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Publication Title | Arctic dinoflagellate migrations mark the strongest Oligocene glaciations

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Arctic dinoflagellate migrations mark the strongest Oligocene glaciations

Stefaan Van Simaeys*

Historical Geology, University of Leuven, Redingenstraat 16, B-3000 Leuven, Belgium

Henk Brinkhuis

Department of Palaeoecology, Laboratory of Palaeobotany and Palynology, Utrecht University, Budapestlaan 4,

3584 CD Utrecht, Netherlands

Jo ̈rg Pross

Institute of Geology and Paleontology, J.W. Goethe University Frankfurt, Senckenberganlage 32-34, D-60054 Frankfurt, Germany Graham L. Williams

Geological Survey of Canada (Atlantic), Bedford Institute of Oceanography, P.O. Box 1006, Dartmouth NS B2Y 4A2, Canada James C. Zachos

University of California–Santa Cruz, Earth Science Department, Santa Cruz, California 95064, USA


Here we report on mid-Oligocene globally synchronous Arctic dinoflagellate migra-

tion events, calibrated against chron C9n. We show that sudden appearances and marked abundance increases of the Arctic taxon Svalbardella at lower and middle latitudes coin- cide with the Oi-2b benthic 18O glacial episode, dated as ca. 27.1 Ma. These unprece- dented migrations are taken to indicate anomalously strong surface-water cooling during Oi-2b time, in turn associated with strong concomitant Antarctic ice-sheet growth and sea-level lowering. We estimate the duration of these unique Svalbardella migrations and the associated episode of profound cooling as 500 k.y. Our records suggest a close link between this distinct Oligocene glaciation episode, strong sea-level fall, and the classic lower-upper Oligocene, or Rupelian-Chattian, boundary, dating this boundary as ca. 27.1 Ma.

Keywords: Oligocene, dinoflagellate cysts, migration, global atmospheric cooling, sea-level change, Rupelian-Chattian boundary.


Although the nature of and mechanisms underlying the transition from the Eocene greenhouse world to the icehouse conditions of the early Oligocene have received wide attention (e.g., Prothero et al., 2003, and references therein), detailed climatic and oceanographic studies of the remainder of the Oligocene are relatively scarce. It has become generally known that by the onset of the Oligocene, progres- sive global cooling resulted in the development of a significant Ant- arctic cryosphere (e.g., Zachos et al., 2001; DeConto and Pollard, 2003). Furthermore, several global increases in deep-sea benthic fora- miniferal 18O records were identified throughout the Oligocene and Miocene, with the most characteristic 18O maxima labeled as Oi and Mi events, glaciations, or zones (e.g., Miller et al., 1991, 1998; Zachos et al., 1993, 1994, 1996, 2001). The earliest Oligocene is characterized by a major 18O maximum calibrated against chron C13n ca. 33.5 Ma, generally referred to as the Oi-1 glaciation (e.g., Miller et al., 1991). Miller and coworkers identified other 18O maxima in the Oligocene, labeled as Oi-1b, Oi-2, Oi-2a, Oi-2b, and Oi-2c, as well as a still- unnamed event or zone (e.g., Miller et al., 1991; Pekar et al., 2002). These early records indicate that Oligocene climates were highly var- iable. The first high-resolution Oligocene planktic and benthic 18O and 13C records from equatorial Pacific successions have been pub- lished (Ocean Drilling Program [ODP] Leg 199; Wade and Pa ̈like, 2004). Throughout the interval spanning magnetochrons C9n to C11n.2n, three distinct episodes during which isotope values display above-average values ( 2.90‰) have been correlated to Oi-2b, Oi-2a,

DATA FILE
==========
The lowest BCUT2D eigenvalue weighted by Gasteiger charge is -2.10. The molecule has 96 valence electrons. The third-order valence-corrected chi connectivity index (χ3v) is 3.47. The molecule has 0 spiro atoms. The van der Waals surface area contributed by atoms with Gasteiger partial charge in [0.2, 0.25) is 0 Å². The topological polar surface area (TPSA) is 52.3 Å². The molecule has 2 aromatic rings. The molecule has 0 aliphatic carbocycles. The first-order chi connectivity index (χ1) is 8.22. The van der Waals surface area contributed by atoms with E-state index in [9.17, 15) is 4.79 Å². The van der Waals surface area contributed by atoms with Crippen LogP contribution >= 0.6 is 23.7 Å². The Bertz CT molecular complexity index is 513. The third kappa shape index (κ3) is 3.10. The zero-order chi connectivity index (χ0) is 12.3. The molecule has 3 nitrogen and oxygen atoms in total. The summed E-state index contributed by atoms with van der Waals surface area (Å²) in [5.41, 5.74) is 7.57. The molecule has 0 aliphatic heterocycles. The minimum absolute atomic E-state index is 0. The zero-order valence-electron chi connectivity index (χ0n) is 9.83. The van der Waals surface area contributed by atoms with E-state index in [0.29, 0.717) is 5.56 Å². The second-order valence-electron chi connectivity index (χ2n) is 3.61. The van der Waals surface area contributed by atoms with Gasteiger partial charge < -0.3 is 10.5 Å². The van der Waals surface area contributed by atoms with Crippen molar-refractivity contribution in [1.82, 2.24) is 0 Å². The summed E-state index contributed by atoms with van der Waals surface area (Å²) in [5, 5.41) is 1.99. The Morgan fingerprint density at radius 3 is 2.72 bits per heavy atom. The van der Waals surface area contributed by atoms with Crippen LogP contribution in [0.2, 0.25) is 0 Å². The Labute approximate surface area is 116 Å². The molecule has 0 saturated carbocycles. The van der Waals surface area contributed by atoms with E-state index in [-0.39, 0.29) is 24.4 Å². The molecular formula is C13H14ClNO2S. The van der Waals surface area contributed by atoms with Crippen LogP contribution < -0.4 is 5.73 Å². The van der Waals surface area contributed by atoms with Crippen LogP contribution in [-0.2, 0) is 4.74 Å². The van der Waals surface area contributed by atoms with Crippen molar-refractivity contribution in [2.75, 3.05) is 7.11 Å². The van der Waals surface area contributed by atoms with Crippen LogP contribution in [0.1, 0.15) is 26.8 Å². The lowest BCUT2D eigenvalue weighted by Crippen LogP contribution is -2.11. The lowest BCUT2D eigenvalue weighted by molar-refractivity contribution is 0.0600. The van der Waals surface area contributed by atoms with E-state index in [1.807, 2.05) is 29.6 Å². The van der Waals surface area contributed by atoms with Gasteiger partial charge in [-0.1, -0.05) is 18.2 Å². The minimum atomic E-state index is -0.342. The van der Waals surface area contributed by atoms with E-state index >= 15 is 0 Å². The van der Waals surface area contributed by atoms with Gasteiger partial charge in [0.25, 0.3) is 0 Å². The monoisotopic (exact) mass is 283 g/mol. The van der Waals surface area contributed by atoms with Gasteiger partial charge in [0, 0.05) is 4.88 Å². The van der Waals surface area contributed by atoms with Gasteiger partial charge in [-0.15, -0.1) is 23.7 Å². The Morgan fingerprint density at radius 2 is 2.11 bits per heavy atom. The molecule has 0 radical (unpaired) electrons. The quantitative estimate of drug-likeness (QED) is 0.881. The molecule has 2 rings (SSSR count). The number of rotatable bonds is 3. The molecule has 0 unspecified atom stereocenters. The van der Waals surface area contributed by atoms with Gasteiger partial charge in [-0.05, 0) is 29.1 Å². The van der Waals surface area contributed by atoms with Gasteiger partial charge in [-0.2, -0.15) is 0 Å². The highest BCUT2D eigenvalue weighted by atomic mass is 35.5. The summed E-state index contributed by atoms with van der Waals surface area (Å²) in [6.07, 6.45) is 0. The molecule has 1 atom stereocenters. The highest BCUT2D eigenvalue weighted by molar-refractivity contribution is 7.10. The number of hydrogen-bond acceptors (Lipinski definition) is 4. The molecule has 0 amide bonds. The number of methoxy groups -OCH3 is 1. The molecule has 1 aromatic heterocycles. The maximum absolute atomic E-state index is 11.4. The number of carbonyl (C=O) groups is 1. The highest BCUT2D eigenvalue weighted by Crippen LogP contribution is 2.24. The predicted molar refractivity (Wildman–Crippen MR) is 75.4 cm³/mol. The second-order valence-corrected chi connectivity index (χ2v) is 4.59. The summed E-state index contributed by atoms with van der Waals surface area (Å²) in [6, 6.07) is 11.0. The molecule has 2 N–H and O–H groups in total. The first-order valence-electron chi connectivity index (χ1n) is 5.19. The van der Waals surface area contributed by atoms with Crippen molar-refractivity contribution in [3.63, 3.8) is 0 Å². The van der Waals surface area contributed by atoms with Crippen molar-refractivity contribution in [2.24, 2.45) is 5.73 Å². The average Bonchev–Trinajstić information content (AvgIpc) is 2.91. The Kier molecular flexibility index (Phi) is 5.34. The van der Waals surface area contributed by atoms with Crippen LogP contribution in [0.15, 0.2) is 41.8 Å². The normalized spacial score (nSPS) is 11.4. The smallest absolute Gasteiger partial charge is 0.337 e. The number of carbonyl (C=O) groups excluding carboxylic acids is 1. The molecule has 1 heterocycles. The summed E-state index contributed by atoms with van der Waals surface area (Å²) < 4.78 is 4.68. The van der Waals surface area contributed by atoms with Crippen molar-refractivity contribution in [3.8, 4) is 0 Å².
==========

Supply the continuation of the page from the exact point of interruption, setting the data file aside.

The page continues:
and Oi-2*, respectively. Furthermore, Wade and Pa ̈like (2004) pro- posed that glaciations during the Oligocene were primarily driven by eccentricity cycles, but with enhanced probability of glaciations during intervals of low-obliquity amplitude variations.

In an effort to better understand the dynamics of these mid- Oligocene glaciations, we analyzed several chronostratigraphically well calibrated, continuous mid-Oligocene sections from central Italy, off- shore Tasmania (ODP Site 1168), and the North Sea Basin containing remains of typical surface-dwelling organisms, dinoflagellates (Fig. 1). Dinoflagellates are single-celled, predominantly marine phytoplankton that typically occur as motile cells in surface waters (Fensome et al., 1996). As part of their life cycle, many dinoflagellates produce pre-

Figure 1. Site locations of sections included in this study, plotted on mid-Oligocene paleogeographic reconstruction. (1) North Sea Ba- sin. (2) Tethyan sections. (3) Ocean Drilling Program Site 1168.


2005 Geological Society of America. For permission to copy, contact Copyright Permissions, GSA, or

Geology; September 2005; v. 33; no. 9; p. 709–712; doi: 10.1130/G21634.1; 2 figures. 709

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